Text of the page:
As shown in FIGS. 8 and 10, levers 146 and 148 generally rotate along an arc of less than 180 degrees and preferably between 10-35 degrees. Base 136, however, as discussed hereinabove, rotates a full 180 degrees. This disparate rotation is provided by the construction shown in FIGS. 11 and 12.

Referring now to FIGS. 11 and 12, handle lever 146 depends orthogonally from a cylindrical rod 150 which is rotatably disposed concentrically within base 136 (FIG. 12). A generally annular trough 152 of a predetermined depth extends a predetermined distance about the circumference of rod 150. A lug 154 (FIG. 12) is rigidly disposed in the wall of base 136 and extends into trough 152. The lug and trough engagement serves to retain rod 150 within base 136, while permitting the base to rotate a predetermined angular distance relative to the rod before lug 154 engages either end 156 of trough 152 and thereby rotates rod 150. In this manner, the lug picks up rod 150 which is then rotated therewith only during a portion of the rotational movement of the handles, whereby the handles are permitted to rotate a full 180 degrees, while levers 146 and 148 pivot within the substantially smaller preferred arc of 10-35 degrees.

Referring now to FIG. 13, transmission lever 148 is shown disposed on transmission shaft 149 which itself is rotatably supported by transmission 45. A wheel engagement lever 166 extends orthogonally from a lower end of shaft 149 and engages an abutment 168. This abutment is received by an annular channel 170 disposed circumferentially within a generally cylindrical clutch disk 172. Clutch disk 172 is concentrically disposed about wheel axle 37 such that it rotates with axle 37 while being slidable in the axial direction as indicated by arrow m in response to pivotal movement of transmission lever 148.

Clutch disk 172 comprises a plurality of circumferentially spaced engagement fingers 174 which extend axially therefrom to selectively engage and disengage holes 176 disposed in drive gear 178 in response to the axial movement of the clutch disk. The drive gear is concentrically disposed about axle 37 in a manner which permits drive gear 178 to rotate independently of the wheel axle, while it is prevented from moving axially relative thereto. Drive gear 178 is driven continuously by the engine when the engine is activated so that when the clutch disk has been moved axially a sufficient distance to allow fingers 174 to be received by holes 176, as shown in FIG. 13, the clutch disk (and consequently, axle 37) is driven thereby. In a preferred embodiment, biasing means, such as a spring, (not shown) serves to bias the clutch disk axially towards the drive gear to facilitate engagement therewith.

As shown in FIG. 14, clutch disk 172 has moved axially away from drive gear 178 in response to pivotal movement of lever 148, to disengage wheels 36.

Referring now to FIG. 15, wheels 36 each have a substantially planar inner surface 180 disposed generally transversely to axle 37 and which faces chassis 44 (FIGS. 1-4) when properly assembled the axle. The surface has a cavity 182 therein defined by a planar floor 184 which is substantially parallel to surface 180, and walls 186 disposed transversely thereto. Walls 186 each extend in a radial direction from the center of rotation of the wheel and are spaced at a predetermined angle, preferably approximately 90 degrees, from one another. The cavity serves to receive a drive rod 188 which depends orthogonally from axle 37. Wheel 36 is rotatably disposed about axle 37 wherein the axle may rotate independently of the wheel for the predetermined angle until drive rod 188 engages one of the walls 186. This construction therefore, in a simple and cost effective manner, drives both wheels, while it also allows the wheels to rotate independently of one another to a limited degree. The benefit accorded by such independent rotation is that the outside wheel is permitted to rotate faster than the inside wheel when turning the tiller around a corner. This feature therefore substantially reduces the scuffing or skidding which would otherwise occur during turning if both wheels were rigidly fastened to the axle.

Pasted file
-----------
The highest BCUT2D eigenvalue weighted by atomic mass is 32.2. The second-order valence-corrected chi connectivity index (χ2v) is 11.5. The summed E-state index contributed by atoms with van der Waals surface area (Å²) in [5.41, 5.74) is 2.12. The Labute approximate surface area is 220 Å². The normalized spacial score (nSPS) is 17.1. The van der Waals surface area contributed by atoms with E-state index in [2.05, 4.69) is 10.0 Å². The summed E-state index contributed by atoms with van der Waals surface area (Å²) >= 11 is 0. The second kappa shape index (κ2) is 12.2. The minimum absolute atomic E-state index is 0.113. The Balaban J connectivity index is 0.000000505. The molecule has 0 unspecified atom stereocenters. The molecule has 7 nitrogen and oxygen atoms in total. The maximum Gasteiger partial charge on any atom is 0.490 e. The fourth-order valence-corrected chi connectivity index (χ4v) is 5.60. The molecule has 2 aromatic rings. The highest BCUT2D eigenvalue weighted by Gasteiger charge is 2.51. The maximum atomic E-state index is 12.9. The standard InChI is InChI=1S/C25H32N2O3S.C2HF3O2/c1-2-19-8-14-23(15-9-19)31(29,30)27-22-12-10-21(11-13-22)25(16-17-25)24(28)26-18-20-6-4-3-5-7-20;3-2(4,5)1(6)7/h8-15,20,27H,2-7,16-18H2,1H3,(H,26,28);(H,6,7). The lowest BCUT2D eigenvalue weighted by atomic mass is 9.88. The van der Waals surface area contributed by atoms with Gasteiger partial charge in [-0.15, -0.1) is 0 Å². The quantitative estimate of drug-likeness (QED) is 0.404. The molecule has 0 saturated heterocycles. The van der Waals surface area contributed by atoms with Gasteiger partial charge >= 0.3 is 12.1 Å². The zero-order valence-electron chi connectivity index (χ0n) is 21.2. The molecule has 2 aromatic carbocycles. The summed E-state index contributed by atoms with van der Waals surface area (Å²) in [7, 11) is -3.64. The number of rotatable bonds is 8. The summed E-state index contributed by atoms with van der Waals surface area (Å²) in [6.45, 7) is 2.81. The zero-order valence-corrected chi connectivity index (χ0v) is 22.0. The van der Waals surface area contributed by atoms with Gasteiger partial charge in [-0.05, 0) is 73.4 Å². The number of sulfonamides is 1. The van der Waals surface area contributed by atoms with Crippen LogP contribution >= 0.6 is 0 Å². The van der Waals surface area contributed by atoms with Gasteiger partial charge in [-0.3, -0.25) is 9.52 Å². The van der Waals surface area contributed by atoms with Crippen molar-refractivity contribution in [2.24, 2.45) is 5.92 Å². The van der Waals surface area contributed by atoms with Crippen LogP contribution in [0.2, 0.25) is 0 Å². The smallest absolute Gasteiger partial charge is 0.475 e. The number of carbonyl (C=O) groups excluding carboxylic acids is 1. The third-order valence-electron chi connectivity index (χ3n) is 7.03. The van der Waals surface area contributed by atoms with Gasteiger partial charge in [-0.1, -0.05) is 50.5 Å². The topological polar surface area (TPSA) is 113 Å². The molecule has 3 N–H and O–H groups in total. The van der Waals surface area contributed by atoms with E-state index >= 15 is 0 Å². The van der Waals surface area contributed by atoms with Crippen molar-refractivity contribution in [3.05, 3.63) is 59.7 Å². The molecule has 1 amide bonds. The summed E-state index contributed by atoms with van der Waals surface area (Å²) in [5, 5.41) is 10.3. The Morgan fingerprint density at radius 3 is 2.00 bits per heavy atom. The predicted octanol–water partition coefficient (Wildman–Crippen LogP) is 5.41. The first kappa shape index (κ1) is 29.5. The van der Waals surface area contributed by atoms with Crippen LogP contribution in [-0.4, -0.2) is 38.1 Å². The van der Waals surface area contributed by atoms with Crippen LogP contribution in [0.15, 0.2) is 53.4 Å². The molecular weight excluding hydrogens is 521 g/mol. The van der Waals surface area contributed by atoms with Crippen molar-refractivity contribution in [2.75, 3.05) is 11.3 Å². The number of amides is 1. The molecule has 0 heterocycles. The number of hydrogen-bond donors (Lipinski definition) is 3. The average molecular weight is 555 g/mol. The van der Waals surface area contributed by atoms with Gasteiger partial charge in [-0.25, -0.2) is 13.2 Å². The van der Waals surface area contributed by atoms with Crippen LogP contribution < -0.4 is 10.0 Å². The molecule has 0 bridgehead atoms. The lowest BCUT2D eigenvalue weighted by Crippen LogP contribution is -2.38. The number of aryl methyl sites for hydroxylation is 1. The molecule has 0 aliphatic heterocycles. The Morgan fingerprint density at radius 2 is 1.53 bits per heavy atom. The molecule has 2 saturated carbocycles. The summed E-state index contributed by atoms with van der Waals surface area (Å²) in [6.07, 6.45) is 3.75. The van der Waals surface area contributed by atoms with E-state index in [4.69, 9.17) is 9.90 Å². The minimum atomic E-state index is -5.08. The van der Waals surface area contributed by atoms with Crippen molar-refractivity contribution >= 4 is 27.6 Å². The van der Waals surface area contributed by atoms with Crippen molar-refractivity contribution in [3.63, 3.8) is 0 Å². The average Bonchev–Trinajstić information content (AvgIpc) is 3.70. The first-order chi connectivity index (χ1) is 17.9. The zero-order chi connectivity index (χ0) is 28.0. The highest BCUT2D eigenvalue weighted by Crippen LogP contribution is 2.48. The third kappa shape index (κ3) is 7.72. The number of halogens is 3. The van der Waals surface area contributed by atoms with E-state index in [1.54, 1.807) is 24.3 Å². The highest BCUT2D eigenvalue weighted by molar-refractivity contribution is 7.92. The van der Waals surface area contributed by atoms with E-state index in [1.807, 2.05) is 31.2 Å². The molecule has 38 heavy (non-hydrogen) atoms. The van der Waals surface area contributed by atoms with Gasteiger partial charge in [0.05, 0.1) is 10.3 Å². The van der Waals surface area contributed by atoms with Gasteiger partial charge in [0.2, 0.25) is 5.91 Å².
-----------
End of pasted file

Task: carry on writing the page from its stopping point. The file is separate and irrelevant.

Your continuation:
Referring now to FIGS. 16-18, the tines may be replaced with alternate implements or attachments. These attachments are all preferably utilized in the rear tine CRT mode. The hood is also typically engaged, although it is not shown in the drawings. In addition, wings (not shown) may be installed on either side of the hood to extend the hood a sufficient distance to fully cover implements such as a power rake or dethatcher 190 (FIG. 18) which may typically extend across a greater width than the standard tines. The wings may conveniently be fastened to the hood in any conventional manner such as by threaded fasteners which pass through overlapping portions thereof. In addition to the power rake of FIG. 18, FIG. 16 shows the tines replaced with a conventional aerator 192 and FIG. 17 shows a conventional edger 194 disposed in place of the tines. Each of these attachments may be disposed on gearbox 40 by removing the tine shaft therefrom in a conventional manner. Alternatively, each alternate implement may be disposed on its own gearbox 40 which can be selectively interchanged as discussed hereinafter.